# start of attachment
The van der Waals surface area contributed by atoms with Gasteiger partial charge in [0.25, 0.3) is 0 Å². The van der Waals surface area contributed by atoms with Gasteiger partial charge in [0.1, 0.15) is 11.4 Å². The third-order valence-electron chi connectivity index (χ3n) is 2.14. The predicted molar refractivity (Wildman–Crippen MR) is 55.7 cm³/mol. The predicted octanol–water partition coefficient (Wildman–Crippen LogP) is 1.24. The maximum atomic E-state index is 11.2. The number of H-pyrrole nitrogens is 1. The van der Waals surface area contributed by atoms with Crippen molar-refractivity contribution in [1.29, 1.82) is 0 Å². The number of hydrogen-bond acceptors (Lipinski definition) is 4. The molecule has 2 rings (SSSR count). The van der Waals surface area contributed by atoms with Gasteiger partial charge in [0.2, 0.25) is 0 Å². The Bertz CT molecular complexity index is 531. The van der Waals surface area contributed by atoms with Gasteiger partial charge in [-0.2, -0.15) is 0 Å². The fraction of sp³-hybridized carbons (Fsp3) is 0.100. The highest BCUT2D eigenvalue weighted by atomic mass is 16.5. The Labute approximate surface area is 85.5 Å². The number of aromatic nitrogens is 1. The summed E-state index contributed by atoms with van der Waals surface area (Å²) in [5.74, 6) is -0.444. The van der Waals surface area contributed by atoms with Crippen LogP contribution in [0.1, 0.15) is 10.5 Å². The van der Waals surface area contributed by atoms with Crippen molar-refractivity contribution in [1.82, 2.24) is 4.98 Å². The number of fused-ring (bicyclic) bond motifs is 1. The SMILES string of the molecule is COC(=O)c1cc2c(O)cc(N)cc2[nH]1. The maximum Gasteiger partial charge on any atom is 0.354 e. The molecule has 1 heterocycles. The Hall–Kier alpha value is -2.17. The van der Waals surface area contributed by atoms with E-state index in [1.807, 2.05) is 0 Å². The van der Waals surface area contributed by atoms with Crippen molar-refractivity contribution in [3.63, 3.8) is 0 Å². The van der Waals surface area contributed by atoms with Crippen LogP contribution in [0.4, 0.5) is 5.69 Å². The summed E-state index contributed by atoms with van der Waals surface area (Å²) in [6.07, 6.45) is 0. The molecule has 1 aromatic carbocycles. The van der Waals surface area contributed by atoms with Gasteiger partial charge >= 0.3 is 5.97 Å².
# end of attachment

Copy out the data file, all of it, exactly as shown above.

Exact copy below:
The van der Waals surface area contributed by atoms with Gasteiger partial charge in [0.25, 0.3) is 0 Å². The van der Waals surface area contributed by atoms with Gasteiger partial charge in [0.1, 0.15) is 11.4 Å². The third-order valence-electron chi connectivity index (χ3n) is 2.14. The predicted molar refractivity (Wildman–Crippen MR) is 55.7 cm³/mol. The predicted octanol–water partition coefficient (Wildman–Crippen LogP) is 1.24. The maximum atomic E-state index is 11.2. The number of H-pyrrole nitrogens is 1. The van der Waals surface area contributed by atoms with Crippen molar-refractivity contribution in [1.29, 1.82) is 0 Å². The number of hydrogen-bond acceptors (Lipinski definition) is 4. The molecule has 2 rings (SSSR count). The van der Waals surface area contributed by atoms with Gasteiger partial charge in [0.2, 0.25) is 0 Å². The Bertz CT molecular complexity index is 531. The van der Waals surface area contributed by atoms with Gasteiger partial charge in [-0.2, -0.15) is 0 Å². The fraction of sp³-hybridized carbons (Fsp3) is 0.100. The highest BCUT2D eigenvalue weighted by atomic mass is 16.5. The Labute approximate surface area is 85.5 Å². The number of aromatic nitrogens is 1. The summed E-state index contributed by atoms with van der Waals surface area (Å²) in [5.74, 6) is -0.444. The van der Waals surface area contributed by atoms with Crippen LogP contribution in [0.1, 0.15) is 10.5 Å². The van der Waals surface area contributed by atoms with Crippen molar-refractivity contribution in [1.82, 2.24) is 4.98 Å². The number of fused-ring (bicyclic) bond motifs is 1. The SMILES string of the molecule is COC(=O)c1cc2c(O)cc(N)cc2[nH]1. The maximum Gasteiger partial charge on any atom is 0.354 e. The molecule has 1 heterocycles. The Hall–Kier alpha value is -2.17. The van der Waals surface area contributed by atoms with E-state index in [1.807, 2.05) is 0 Å². The van der Waals surface area contributed by atoms with Crippen molar-refractivity contribution in [3.63, 3.8) is 0 Å². The van der Waals surface area contributed by atoms with Crippen LogP contribution in [0.4, 0.5) is 5.69 Å². The summed E-state index contributed by atoms with van der Waals surface area (Å²) in [6.07, 6.45) is 0. The molecule has 1 aromatic carbocycles. The van der Waals surface area contributed by atoms with Gasteiger partial charge >= 0.3 is 5.97 Å².